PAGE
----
The Kolmogorov-Sinai entropy for dilute systems of hard particles in equilibrium
Astrid S. de Wijn
Physics , 2004, DOI: 10.1103/PhysRevE.71.046211
Abstract: In an equilibrium system, the Kolmogorov-Sinai entropy, $h_{\mathrm{KS}}$, equals the sum of the positive Lyapunov exponents, the exponential rates of divergence of infinitesimal perturbations. Kinetic theory may be used to calculate the Kolmogorov-Sinai entropy for dilute gases of many hard disks or spheres in equilibrium at low number density $n$. The density expansion of $h_{\mathrm{KS}}$ is $N \bar\nu A [\ln n + B + O(n)]$, where $\bar\nu$ is the single-particle collision frequency. Previous calculations of $A$ were succesful. Calculations of $B$, however, were unsatisfactory. In this paper, I show how the probability distribution of the stretching factor can be determined from a nonlinear differential equation by an iterative method. From this the Kolmogorov-Sinai entropy follows as the average of the logarithm of the stretching factor per unit time. I calculate approximate values of $B$ and compare these to results from existing simulations. The agreement is good.
(In)commensurability, scaling and multiplicity of friction in nanocrystals and application to gold nanocrystals on graphite
Astrid S. de Wijn
Physics , 2012, DOI: 10.1103/PhysRevB.86.085429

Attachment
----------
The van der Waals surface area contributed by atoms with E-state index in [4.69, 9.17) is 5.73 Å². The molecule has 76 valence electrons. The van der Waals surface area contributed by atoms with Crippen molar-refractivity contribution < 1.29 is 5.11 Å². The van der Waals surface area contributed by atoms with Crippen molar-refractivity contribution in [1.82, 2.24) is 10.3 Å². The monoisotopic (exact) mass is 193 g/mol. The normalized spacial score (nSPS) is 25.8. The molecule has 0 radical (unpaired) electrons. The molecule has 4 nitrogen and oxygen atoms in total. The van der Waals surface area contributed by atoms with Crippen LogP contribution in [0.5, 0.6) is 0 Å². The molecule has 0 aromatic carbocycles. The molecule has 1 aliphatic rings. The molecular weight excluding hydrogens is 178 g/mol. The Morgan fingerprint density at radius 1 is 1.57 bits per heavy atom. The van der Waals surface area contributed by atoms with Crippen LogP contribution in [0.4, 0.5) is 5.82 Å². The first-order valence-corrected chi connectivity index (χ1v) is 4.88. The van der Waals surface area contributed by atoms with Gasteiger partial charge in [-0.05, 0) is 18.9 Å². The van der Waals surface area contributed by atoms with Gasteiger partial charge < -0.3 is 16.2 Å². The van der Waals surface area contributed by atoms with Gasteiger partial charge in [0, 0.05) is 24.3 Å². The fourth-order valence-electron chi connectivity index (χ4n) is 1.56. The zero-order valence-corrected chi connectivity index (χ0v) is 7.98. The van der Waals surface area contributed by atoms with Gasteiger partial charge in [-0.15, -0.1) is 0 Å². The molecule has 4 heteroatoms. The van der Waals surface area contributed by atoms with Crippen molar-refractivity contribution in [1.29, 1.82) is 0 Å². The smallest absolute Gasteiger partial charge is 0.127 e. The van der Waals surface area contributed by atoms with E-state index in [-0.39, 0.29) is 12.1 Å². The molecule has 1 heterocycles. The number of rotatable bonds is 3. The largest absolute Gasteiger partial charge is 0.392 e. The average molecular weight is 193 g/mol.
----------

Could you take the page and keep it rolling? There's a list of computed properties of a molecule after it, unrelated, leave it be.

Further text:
Abstract: The scaling of friction with the contact size $A$ and (in)commensurabilty of nanoscopic and mesoscopic crystals on a regular substrate are investigated analytically for triangular nanocrystals on hexagonal substrates. The crystals are assumed to be stiff, but not completely rigid. Commensurate and incommensurate configurations are identified systematically. It is shown that three distinct friction branches coexist, an incommensurate one that does not scale with the contact size ($A^0$) and two commensurate ones which scale differently (with $A^{1/2}$ and $A$) and are associated with various combinations of commensurate and incommensurate lattice parameters and orientations. This coexistence is a direct consequence of the two-dimensional nature of the contact layer, and such multiplicity exists in all geometries consisting of regular lattices. To demonstrate this, the procedure is repeated for rectangular geometry. The scaling of irregularly shaped crystals is also considered, and again three branches are found ($A^{1/4}, A^{3/4}, A$). Based on the scaling properties, a quantity is defined which can be used to classify commensurability in infinite as well as finite contacts. Finally, the consequences for friction experiments on gold nanocrystals on graphite are discussed.